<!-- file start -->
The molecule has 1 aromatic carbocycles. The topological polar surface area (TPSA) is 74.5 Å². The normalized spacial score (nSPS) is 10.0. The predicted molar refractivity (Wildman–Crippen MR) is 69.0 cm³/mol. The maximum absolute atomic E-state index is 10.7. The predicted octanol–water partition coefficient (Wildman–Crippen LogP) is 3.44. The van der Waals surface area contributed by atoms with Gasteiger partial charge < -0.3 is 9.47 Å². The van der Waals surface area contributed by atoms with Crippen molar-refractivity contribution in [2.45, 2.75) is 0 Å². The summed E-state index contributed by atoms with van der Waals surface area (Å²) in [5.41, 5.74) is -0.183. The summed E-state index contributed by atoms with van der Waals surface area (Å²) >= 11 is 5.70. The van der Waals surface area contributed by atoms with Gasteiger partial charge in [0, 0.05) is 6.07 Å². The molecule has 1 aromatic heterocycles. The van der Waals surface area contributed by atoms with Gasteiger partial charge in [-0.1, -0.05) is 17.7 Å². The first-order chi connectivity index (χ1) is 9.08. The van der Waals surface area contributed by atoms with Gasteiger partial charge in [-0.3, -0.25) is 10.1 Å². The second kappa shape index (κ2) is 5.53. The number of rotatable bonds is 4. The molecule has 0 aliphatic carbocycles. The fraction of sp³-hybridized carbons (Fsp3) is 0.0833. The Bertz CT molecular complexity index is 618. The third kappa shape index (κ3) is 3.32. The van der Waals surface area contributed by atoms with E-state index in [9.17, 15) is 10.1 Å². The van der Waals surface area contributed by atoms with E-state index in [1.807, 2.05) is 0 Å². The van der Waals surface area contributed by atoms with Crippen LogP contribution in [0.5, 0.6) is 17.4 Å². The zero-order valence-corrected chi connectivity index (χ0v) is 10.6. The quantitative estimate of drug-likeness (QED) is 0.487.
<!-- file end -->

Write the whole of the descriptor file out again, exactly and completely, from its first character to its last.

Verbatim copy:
The molecule has 1 aromatic carbocycles. The topological polar surface area (TPSA) is 74.5 Å². The normalized spacial score (nSPS) is 10.0. The predicted molar refractivity (Wildman–Crippen MR) is 69.0 cm³/mol. The maximum absolute atomic E-state index is 10.7. The predicted octanol–water partition coefficient (Wildman–Crippen LogP) is 3.44. The van der Waals surface area contributed by atoms with Gasteiger partial charge < -0.3 is 9.47 Å². The van der Waals surface area contributed by atoms with Crippen molar-refractivity contribution in [2.45, 2.75) is 0 Å². The summed E-state index contributed by atoms with van der Waals surface area (Å²) in [5.41, 5.74) is -0.183. The summed E-state index contributed by atoms with van der Waals surface area (Å²) >= 11 is 5.70. The van der Waals surface area contributed by atoms with Gasteiger partial charge in [0, 0.05) is 6.07 Å². The molecule has 1 aromatic heterocycles. The van der Waals surface area contributed by atoms with Gasteiger partial charge in [-0.1, -0.05) is 17.7 Å². The first-order chi connectivity index (χ1) is 9.08. The van der Waals surface area contributed by atoms with Gasteiger partial charge in [-0.3, -0.25) is 10.1 Å². The second kappa shape index (κ2) is 5.53. The number of rotatable bonds is 4. The molecule has 0 aliphatic carbocycles. The fraction of sp³-hybridized carbons (Fsp3) is 0.0833. The Bertz CT molecular complexity index is 618. The third kappa shape index (κ3) is 3.32. The van der Waals surface area contributed by atoms with E-state index in [9.17, 15) is 10.1 Å². The van der Waals surface area contributed by atoms with E-state index in [1.807, 2.05) is 0 Å². The van der Waals surface area contributed by atoms with Crippen LogP contribution in [0.5, 0.6) is 17.4 Å². The zero-order valence-corrected chi connectivity index (χ0v) is 10.6. The quantitative estimate of drug-likeness (QED) is 0.487.